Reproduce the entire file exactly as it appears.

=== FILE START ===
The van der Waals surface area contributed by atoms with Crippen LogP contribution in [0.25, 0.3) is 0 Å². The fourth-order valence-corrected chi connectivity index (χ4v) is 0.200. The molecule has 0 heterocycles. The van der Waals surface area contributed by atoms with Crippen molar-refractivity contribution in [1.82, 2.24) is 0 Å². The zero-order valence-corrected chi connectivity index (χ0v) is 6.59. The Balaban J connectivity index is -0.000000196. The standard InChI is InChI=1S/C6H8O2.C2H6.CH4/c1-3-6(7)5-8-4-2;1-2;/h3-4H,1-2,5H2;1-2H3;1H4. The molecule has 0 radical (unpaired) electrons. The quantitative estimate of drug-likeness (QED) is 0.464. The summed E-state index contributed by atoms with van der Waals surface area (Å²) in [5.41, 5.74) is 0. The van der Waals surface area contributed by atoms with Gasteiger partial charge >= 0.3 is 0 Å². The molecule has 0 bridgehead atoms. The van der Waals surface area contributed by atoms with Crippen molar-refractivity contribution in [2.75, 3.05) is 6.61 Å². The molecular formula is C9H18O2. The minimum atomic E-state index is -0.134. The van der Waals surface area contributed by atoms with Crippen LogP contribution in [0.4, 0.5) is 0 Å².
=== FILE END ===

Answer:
The van der Waals surface area contributed by atoms with Crippen LogP contribution in [0.25, 0.3) is 0 Å². The fourth-order valence-corrected chi connectivity index (χ4v) is 0.200. The molecule has 0 heterocycles. The van der Waals surface area contributed by atoms with Crippen molar-refractivity contribution in [1.82, 2.24) is 0 Å². The zero-order valence-corrected chi connectivity index (χ0v) is 6.59. The Balaban J connectivity index is -0.000000196. The standard InChI is InChI=1S/C6H8O2.C2H6.CH4/c1-3-6(7)5-8-4-2;1-2;/h3-4H,1-2,5H2;1-2H3;1H4. The molecule has 0 radical (unpaired) electrons. The quantitative estimate of drug-likeness (QED) is 0.464. The summed E-state index contributed by atoms with van der Waals surface area (Å²) in [5.41, 5.74) is 0. The van der Waals surface area contributed by atoms with Gasteiger partial charge >= 0.3 is 0 Å². The molecule has 0 bridgehead atoms. The van der Waals surface area contributed by atoms with Crippen molar-refractivity contribution in [2.75, 3.05) is 6.61 Å². The molecular formula is C9H18O2. The minimum atomic E-state index is -0.134. The van der Waals surface area contributed by atoms with Crippen LogP contribution in [0.4, 0.5) is 0 Å².